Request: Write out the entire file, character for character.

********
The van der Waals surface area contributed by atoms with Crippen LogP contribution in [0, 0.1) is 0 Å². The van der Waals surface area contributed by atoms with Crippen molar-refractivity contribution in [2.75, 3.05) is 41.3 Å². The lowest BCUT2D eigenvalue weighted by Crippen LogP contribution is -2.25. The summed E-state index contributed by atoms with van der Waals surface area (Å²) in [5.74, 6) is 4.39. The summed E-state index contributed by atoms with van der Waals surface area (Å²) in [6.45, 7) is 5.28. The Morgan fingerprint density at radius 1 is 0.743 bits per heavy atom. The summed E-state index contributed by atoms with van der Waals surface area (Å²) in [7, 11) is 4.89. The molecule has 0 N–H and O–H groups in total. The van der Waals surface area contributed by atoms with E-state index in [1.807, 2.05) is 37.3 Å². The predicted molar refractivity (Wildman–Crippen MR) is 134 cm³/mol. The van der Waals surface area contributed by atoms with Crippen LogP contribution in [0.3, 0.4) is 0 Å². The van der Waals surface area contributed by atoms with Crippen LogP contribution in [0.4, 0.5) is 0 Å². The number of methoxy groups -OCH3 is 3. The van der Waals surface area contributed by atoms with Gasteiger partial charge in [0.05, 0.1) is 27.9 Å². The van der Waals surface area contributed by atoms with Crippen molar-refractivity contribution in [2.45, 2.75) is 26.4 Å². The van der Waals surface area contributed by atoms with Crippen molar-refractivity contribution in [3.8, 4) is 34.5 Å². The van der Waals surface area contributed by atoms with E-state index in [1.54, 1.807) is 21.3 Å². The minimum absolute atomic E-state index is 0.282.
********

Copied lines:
The van der Waals surface area contributed by atoms with Crippen LogP contribution in [0, 0.1) is 0 Å². The van der Waals surface area contributed by atoms with Crippen molar-refractivity contribution in [2.75, 3.05) is 41.3 Å². The lowest BCUT2D eigenvalue weighted by Crippen LogP contribution is -2.25. The summed E-state index contributed by atoms with van der Waals surface area (Å²) in [5.74, 6) is 4.39. The summed E-state index contributed by atoms with van der Waals surface area (Å²) in [6.45, 7) is 5.28. The Morgan fingerprint density at radius 1 is 0.743 bits per heavy atom. The summed E-state index contributed by atoms with van der Waals surface area (Å²) in [7, 11) is 4.89. The molecule has 0 N–H and O–H groups in total. The van der Waals surface area contributed by atoms with E-state index in [1.807, 2.05) is 37.3 Å². The predicted molar refractivity (Wildman–Crippen MR) is 134 cm³/mol. The van der Waals surface area contributed by atoms with Crippen LogP contribution in [0.3, 0.4) is 0 Å². The van der Waals surface area contributed by atoms with Crippen LogP contribution in [0.4, 0.5) is 0 Å². The number of methoxy groups -OCH3 is 3. The van der Waals surface area contributed by atoms with Gasteiger partial charge in [0.05, 0.1) is 27.9 Å². The van der Waals surface area contributed by atoms with Crippen molar-refractivity contribution in [2.45, 2.75) is 26.4 Å². The van der Waals surface area contributed by atoms with Crippen molar-refractivity contribution in [3.8, 4) is 34.5 Å². The van der Waals surface area contributed by atoms with E-state index in [1.54, 1.807) is 21.3 Å². The minimum absolute atomic E-state index is 0.282.